Advancing theories of audio narratology to understand radio dramas such as NPR’s Madame Bovary and the BBC’s adaptation of The Divine Comedy, Lars Bernaerts of Ghent University compared several print passages to their audio renditions. Where Flaubert’s novel uses free indirect discourse to render Emma’s feelings when she compares her husband to Léon, the audio version uses interior monologue with background music, the performer’s proximity to the microphone, heightened expressivity of voice, and other narrative strategies. He analyzes paraverbal and non-verbal semiosis, such as a villain’s low voice and sobs, tears, and sighs. I was struck by the vast experiential difference between the print and audio versions of these classic texts: the radio play of Flaubert’s novel becomes an exaggerated melodrama, verging on soap opera in contrast to the refined, carefully crafted sensibility of the novel.
Vanessa Ossa presented on the German/French TV program “About: Kate” (Arte, 2013) in which cross-media overload plagues both the protagonist and the audience. Viewers can follow elements of Kate’s fictitious life on a website, smartphone and tablet apps, and a Facebook account. User generated content becomes part of the TV program. Deliberately desiring to overwhelm and overstress viewers with exorbitant digital content, the director argues that this cross-media oversupply will force us to make choices, teaching us to self-limit as we face the same malady that the protagonist suffers from in the program. We are to feel what Kate’s social media madness involves, and then become more selective as digital and media consumers. Not part of Ossa’s presentation is the director’s somewhat disingenuous argument that the program’s parataextual social media overload is simply aesthetically based, for certainly all the cross-media interfaces help to promote the program and increase its audience base.
Porter Abbott argued for eliminating the paratextual label “unnatural” from theories of unnatural narrative, a term currently in use to describe a wide range of experimental narrative forms. This label predisposes interpretation, and facilitates the misclassification as narrative of such works as Beckett’s “Ping,” when there is no story at all in this work. In fact, he points out, it is “natural” to bend back conventions. There followed a stimulating interchange between theorists of unnatural narrative and the speaker, a preview of a print debate that will appear in the next issue of Style. The debates about natural and unnatural narrative also permeated the special session on the 20th anniversary of Monika Fludernik's classic book, Toward a 'Natural' Narratology in which five scholars joined Fludernik to appreciate, evaluate, and update her theoretical model.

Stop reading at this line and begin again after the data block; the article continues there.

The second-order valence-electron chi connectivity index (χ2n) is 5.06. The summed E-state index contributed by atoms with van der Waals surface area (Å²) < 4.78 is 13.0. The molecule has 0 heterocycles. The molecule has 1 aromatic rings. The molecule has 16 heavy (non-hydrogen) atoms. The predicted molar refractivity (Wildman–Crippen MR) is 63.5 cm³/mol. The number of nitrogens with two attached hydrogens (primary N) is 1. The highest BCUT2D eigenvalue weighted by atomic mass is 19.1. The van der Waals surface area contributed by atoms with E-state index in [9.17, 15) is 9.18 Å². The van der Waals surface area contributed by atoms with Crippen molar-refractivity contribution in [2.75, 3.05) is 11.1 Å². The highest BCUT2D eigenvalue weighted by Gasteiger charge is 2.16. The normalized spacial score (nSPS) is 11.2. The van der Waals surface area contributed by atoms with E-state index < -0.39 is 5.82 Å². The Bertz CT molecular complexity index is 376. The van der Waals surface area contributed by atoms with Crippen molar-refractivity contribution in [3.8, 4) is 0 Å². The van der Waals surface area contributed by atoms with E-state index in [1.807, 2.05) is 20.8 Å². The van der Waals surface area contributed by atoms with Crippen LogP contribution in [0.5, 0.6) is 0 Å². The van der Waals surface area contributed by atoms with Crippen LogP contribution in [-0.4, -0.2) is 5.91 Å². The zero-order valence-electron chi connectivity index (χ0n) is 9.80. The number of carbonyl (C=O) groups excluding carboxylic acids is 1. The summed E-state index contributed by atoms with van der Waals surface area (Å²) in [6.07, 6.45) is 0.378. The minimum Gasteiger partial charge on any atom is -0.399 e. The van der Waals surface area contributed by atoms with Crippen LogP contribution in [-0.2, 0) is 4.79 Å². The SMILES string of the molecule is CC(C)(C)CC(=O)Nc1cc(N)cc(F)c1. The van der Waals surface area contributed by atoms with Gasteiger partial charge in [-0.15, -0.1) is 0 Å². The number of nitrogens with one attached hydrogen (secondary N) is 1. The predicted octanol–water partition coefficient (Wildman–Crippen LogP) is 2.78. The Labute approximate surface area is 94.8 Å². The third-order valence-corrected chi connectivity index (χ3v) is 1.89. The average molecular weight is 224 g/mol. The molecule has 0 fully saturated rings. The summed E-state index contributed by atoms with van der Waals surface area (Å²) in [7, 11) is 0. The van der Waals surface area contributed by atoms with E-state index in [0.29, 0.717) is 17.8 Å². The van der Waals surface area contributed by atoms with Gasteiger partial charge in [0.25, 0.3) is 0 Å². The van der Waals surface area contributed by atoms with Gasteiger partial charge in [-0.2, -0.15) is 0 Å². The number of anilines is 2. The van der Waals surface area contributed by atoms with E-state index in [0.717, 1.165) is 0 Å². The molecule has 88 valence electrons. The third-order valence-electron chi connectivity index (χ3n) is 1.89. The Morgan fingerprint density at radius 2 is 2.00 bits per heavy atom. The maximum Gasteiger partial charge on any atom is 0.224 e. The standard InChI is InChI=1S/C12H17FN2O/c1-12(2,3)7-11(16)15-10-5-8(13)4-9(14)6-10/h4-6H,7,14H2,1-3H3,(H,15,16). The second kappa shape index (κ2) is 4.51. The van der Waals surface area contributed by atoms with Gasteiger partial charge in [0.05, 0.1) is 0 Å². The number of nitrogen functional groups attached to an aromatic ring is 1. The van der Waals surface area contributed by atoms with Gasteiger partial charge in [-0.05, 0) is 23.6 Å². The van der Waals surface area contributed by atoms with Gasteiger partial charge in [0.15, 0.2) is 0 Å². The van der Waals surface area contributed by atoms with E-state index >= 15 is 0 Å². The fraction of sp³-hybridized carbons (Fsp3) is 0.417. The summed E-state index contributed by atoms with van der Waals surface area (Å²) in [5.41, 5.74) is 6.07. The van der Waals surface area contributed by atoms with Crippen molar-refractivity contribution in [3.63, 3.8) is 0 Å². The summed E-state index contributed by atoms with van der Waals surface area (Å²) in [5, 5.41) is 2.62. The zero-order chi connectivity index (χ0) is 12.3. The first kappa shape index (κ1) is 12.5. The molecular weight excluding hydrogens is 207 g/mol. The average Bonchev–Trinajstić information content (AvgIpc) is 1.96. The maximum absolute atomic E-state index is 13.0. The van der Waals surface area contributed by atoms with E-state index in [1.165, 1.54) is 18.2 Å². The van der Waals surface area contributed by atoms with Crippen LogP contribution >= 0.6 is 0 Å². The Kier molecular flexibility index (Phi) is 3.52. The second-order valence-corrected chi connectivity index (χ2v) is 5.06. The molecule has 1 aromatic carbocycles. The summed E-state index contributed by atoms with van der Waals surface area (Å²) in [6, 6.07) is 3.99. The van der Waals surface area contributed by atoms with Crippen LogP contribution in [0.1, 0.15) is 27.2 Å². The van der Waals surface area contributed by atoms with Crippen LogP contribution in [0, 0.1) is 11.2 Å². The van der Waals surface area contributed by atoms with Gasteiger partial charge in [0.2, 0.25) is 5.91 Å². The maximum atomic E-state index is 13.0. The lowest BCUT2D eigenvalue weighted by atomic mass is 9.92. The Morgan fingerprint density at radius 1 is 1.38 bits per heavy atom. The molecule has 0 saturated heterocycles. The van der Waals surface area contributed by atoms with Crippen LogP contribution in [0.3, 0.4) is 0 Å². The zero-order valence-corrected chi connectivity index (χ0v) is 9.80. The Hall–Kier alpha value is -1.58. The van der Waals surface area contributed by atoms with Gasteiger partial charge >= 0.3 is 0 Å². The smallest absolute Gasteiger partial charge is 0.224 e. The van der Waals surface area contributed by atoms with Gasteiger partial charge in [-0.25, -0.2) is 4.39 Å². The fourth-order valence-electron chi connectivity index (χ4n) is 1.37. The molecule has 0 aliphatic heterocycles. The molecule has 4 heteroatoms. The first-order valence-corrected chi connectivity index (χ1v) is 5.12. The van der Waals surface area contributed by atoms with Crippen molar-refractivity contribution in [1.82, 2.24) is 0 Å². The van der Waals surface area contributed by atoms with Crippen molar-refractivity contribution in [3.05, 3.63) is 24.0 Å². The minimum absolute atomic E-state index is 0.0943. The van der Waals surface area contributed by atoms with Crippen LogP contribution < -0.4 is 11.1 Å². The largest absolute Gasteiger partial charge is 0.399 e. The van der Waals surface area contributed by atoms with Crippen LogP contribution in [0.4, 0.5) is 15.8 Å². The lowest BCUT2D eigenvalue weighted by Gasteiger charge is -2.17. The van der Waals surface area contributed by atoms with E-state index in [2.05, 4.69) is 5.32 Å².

Speakers such as Frederick Aldama, Lisa Zunshine, and Peter Rabinowitz gave excellent presentations on cognitive theory and narrative. Aldama argued that the narrative experience is in the subject, with a constructed relationality between the subject and the text. Readers do not simply receive created stories but construct them as they would a chair. Zunshine applied her theory of levels of embedded mental states in various types of writing to children’s literature, analyzing both texts and comments from parents about books listed on Amazon. Even children’s stories for ages 4-10 create third-level embedments like those of adult fiction. For example, “Pooh doesn’t want the bees to know that he wants to steal their honey” involves three embedded mental states. In contrast, books for 1-3 year-olds construct one mental state or none at all. Then, with powerful loudspeakers and a video of a performance, Peter Rabinowitz took us through a scene in Tchaikovsky’s Eugene Onegin that involves mind writing, or advertising a mental state. As Triquet sings his Hallmark-card-like song to impress Tatiana, she reads the social minds of both Triquet and her guests, which causes her distress. With cognitive dissonance, she then "mind-writes" (fakes) her enjoyment for her mother and the guests. We, in effect, hear the music through Tatiana’s mind.
If you are interested in the analysis of narrative, browse through the conference program and plan to participate in a future conference:
Dancing up a storm